There are a lot of powerful tools for change available to educators and plenty of creative, inspired educators working hard to put available technology to work in classrooms. A lack of excellence is not the problem in education; access to technology and guidance for participating in the digital space in powerful ways are much bigger challenges.
That is the message Karen Cator, president and CEO of Digital Promise and former head of the Office of Technology at the US Department of Education, is spreading around the country. “When we think about students who do not have access to these kinds of powered-up learning environments, that’s a problem,” Cator said at a presentation sponsored by SVForum, a non-profit that organizes ed-tech events. From Cator’s perspective, the digital learning gap can be broken down into three parts: access, participation and powerful use.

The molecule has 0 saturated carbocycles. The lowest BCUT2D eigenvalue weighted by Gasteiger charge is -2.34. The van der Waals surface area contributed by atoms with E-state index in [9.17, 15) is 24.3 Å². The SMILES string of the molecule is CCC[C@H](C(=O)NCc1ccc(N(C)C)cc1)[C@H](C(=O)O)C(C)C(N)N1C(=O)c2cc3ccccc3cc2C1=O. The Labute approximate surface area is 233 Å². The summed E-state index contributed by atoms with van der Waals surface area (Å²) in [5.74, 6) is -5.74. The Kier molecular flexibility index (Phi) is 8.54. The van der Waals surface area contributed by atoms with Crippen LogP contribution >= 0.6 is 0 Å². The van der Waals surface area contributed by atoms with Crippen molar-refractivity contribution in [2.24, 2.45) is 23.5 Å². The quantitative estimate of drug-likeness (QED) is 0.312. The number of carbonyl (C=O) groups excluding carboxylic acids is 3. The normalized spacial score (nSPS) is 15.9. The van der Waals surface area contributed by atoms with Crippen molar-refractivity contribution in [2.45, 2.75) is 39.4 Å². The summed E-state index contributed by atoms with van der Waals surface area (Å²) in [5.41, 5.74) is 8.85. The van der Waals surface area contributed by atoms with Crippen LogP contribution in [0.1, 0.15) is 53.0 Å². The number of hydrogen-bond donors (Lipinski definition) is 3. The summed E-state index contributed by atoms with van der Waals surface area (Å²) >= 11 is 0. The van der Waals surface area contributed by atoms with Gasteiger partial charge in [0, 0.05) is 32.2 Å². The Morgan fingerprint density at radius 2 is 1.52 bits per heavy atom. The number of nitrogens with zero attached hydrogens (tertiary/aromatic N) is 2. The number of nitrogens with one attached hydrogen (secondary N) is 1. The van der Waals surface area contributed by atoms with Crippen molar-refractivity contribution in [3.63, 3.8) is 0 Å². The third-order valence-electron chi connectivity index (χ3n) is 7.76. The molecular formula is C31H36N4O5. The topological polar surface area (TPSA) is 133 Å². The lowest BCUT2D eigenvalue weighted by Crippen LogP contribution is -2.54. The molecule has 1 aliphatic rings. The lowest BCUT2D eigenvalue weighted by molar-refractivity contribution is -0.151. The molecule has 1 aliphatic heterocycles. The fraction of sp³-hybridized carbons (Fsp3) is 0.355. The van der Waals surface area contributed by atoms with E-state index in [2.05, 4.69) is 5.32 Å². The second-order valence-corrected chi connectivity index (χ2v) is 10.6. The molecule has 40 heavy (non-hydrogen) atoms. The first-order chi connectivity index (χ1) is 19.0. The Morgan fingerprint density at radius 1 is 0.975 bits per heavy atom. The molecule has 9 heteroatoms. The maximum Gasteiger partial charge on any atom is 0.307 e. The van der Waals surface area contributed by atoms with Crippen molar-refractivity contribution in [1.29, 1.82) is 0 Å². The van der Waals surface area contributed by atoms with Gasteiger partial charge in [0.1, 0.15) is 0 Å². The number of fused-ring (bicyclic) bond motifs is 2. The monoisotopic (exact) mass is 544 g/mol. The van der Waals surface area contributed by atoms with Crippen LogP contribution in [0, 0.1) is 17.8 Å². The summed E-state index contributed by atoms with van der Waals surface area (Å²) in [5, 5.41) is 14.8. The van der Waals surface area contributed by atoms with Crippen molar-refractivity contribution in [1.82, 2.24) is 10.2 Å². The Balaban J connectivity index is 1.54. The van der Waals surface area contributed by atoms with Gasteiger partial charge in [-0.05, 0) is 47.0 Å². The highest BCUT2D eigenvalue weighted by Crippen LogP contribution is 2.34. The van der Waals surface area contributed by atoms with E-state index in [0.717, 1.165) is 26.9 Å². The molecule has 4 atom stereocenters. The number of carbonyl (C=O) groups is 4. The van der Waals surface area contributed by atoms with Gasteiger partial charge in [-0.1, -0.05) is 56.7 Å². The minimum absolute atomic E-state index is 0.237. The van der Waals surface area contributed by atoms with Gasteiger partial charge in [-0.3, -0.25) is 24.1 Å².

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Katrina Schwartz is a journalist based in San Francisco. She has reported, produced and blogged on health, climate change and local news for KQED in San Francisco.